'Don't panic': Edmonton's chief economist forecasts modest growth in 2017

Edmonton can look forward to a modest growth rate of 1.8 per cent and low inflation in 2017, says John Rose, chief economist for the City of Edmonton.

'It’s a good time to spend if you’ve got a little bit of money in your pocket'

John Rose, the city's chief economist, says it would take a "severe shock" to plunge the globe into a recession. (CBC)

Edmonton can look forward to a modest growth rate of 1.8 per cent and low inflation next year, says John Rose, chief economist for the City of Edmonton.

"What's driving the growth is further employment gains in education, health care, financial services, tourism," Rose said during a year-end interview with CBC News. "The consumer side of the economy — retail — continues to do reasonably well in Edmonton."

Rose also predicted a better year for manufacturing services in the Edmonton area in 2017.

"You'll see an uptick in activity in the Niskus of this world," he said.

"We've seen a number of projects in the energy sector that had been cancelled [in 2016]. They've been restarted and that's going to have a pretty quick impact on manufacturing activity because the engineering and design work has already been done."

Rose also pointed to new activity like the Valley Line LRT and the redesign of Yellowhead Trail.

"All those are going to have a fairly quick impact on professional services, particularly engineering and design, so those will do quite well," he said.

Non-residential construction a question mark

Rose said Edmonton may not see as much activity in non-residential construction next year as it did in 2016.

New projects are being announced, but he wonders if they are going to come -on-stream quickly enough to compensate for other projects which are just wrapping up.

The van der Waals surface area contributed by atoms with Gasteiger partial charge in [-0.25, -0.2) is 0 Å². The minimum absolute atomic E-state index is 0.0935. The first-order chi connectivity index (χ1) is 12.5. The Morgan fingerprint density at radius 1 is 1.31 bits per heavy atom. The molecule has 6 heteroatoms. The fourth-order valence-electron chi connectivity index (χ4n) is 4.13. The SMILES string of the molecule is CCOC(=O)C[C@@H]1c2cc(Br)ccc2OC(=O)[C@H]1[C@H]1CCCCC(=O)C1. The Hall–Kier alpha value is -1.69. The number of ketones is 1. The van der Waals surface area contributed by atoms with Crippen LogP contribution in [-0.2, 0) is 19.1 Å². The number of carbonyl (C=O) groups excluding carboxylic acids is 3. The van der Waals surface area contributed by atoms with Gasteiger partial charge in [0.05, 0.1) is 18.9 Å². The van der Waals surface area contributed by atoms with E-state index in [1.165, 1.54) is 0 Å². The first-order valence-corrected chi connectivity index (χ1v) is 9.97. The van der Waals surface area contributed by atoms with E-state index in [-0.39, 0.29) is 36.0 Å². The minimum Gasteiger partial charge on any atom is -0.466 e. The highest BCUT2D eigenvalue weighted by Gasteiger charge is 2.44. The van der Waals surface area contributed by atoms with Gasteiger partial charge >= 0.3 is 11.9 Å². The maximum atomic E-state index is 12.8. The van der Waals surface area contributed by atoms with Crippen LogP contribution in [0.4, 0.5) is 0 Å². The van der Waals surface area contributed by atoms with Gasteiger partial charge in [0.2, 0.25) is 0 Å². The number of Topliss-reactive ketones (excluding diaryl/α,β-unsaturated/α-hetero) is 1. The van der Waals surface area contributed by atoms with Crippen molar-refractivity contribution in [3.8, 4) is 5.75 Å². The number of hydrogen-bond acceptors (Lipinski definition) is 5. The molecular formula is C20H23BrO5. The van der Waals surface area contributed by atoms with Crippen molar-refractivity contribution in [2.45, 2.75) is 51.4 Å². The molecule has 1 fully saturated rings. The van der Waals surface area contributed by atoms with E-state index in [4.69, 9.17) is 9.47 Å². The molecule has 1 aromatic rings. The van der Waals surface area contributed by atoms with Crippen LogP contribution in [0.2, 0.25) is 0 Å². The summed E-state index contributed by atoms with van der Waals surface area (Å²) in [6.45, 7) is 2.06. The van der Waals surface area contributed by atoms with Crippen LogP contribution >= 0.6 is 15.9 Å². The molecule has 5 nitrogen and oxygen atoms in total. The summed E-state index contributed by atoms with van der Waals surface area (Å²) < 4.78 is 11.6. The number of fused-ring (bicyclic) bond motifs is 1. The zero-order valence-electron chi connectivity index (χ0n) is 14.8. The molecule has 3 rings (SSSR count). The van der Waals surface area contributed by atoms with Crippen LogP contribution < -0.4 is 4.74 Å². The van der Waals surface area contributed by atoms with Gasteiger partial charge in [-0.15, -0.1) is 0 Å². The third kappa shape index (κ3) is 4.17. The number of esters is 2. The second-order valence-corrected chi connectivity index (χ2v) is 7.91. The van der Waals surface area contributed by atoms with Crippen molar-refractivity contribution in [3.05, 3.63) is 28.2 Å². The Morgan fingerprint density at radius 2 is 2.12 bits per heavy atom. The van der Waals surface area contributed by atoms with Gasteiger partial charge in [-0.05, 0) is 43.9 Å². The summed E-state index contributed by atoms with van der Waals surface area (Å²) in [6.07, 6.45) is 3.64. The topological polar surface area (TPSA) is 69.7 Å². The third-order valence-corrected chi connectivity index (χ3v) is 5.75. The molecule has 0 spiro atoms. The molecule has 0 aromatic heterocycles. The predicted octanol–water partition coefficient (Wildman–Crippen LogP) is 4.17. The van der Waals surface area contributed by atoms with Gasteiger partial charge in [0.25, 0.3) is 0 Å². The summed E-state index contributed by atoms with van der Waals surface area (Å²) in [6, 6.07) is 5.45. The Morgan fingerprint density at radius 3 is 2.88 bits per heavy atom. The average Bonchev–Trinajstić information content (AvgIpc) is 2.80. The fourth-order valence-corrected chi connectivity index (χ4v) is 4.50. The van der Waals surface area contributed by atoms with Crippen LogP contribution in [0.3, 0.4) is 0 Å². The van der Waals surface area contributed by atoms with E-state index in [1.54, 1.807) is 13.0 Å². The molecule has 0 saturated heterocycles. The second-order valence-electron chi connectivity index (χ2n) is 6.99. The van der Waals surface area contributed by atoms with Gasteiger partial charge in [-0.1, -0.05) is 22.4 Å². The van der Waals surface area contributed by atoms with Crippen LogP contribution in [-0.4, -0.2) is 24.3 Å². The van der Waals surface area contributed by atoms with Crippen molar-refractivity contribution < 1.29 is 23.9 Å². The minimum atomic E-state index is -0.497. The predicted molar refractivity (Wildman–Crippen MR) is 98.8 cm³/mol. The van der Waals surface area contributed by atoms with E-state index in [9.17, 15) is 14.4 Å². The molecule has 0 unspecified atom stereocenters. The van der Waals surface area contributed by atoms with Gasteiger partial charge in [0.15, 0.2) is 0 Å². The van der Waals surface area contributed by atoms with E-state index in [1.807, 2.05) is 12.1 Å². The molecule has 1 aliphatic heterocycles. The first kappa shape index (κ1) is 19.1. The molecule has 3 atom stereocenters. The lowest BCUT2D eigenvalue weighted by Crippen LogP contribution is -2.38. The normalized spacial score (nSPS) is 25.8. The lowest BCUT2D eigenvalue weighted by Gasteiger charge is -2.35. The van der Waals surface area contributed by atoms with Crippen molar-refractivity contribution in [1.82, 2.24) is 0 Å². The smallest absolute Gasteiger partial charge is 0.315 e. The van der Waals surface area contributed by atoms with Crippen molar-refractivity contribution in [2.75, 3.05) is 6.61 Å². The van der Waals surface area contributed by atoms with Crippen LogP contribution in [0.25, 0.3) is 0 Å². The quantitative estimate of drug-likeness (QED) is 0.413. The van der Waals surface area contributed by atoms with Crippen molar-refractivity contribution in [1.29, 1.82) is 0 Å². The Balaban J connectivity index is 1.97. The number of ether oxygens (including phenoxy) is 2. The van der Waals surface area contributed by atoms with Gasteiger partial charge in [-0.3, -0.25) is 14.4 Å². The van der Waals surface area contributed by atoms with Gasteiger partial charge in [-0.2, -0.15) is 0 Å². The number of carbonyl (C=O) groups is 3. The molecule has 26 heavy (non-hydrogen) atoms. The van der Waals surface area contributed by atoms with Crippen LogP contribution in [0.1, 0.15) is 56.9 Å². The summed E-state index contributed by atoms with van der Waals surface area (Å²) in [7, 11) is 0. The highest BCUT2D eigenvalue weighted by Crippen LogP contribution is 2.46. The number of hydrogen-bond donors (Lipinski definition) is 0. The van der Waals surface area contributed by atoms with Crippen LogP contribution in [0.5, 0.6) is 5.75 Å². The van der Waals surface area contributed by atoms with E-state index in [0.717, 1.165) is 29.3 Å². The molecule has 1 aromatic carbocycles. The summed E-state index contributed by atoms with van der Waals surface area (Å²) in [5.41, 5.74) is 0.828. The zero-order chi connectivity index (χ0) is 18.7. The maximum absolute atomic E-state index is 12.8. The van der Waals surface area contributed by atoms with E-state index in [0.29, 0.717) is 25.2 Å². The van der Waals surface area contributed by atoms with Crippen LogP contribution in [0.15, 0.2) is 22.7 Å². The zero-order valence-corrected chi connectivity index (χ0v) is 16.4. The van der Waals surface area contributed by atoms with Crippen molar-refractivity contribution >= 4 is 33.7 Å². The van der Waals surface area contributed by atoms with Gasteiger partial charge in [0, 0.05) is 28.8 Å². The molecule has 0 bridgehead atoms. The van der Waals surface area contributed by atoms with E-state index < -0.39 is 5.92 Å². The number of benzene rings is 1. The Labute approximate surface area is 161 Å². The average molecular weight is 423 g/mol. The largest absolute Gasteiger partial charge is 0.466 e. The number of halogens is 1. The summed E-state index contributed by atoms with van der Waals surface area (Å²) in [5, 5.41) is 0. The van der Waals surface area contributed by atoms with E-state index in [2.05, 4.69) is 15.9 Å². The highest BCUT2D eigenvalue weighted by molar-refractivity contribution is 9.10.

They include the recently completed Rogers Place downtown arena, some commercial towers that are approaching completion, the Walterdale bridge, the new provincial museum and "most importantly, the Redwater upgrader," he said.

"That's going to leave a big hole on the non-residential side of the construction sector in Edmonton."

Rose said he expects to see Edmonton housing prices stay relatively stable. Rental accommodation may even get a little cheaper.

Developers and house builders may not see a banner year, although it will be better than 2016, he said.

"I'm anticipating that the residential construction, which took a big hit in 2016, particularly multi-family, is going to continue to contract — nowhere near the contraction we saw in 2016, but you'll see housing starts come down again, maybe another three per cent or so in 2017."

Unemployment will rise, and that's OK

Rose said he believes the unemployment rate in Edmonton will rise next year but he said that's actually good news.

He said Edmonton's unemployment rate has stayed low because so many people gave up looking for work in 2016.

"So as soon as we get into 2017, as soon as we see the economy start to turn around — and that will be in the first quarter of 2017 — you'll see, I think, a number of these people move back into the labour force and that's going to cause the ...unemployment rate to move up," he said.

"So people shouldn't get too spooked about rising unemployment levels in Edmonton. Don't panic.

"It's rising for the right reason- that people perceive opportunity and they're moving back into the labour force. Underneath that there will be employment growth, but very slow growth, not enough to absorb all those people but there will be growth and that's the good news in 2017."

Rose also said it will be a good year for consumers to spend — cautiously — because low inflation means a dollar will go further..

"Buy that car," he said

"If you're going to get your wiring redone, do it now.

"It's a good time to spend if you've got a little bit of money in your pocket."    




Nola Keeler is an award-winning journalist who has worked with CBC in Whitehorse, Yukon and Edmonton since 2000. She has worked as a host, reporter, news reader and producer for CBC. Send story ideas to nola.keeler@cbc.ca.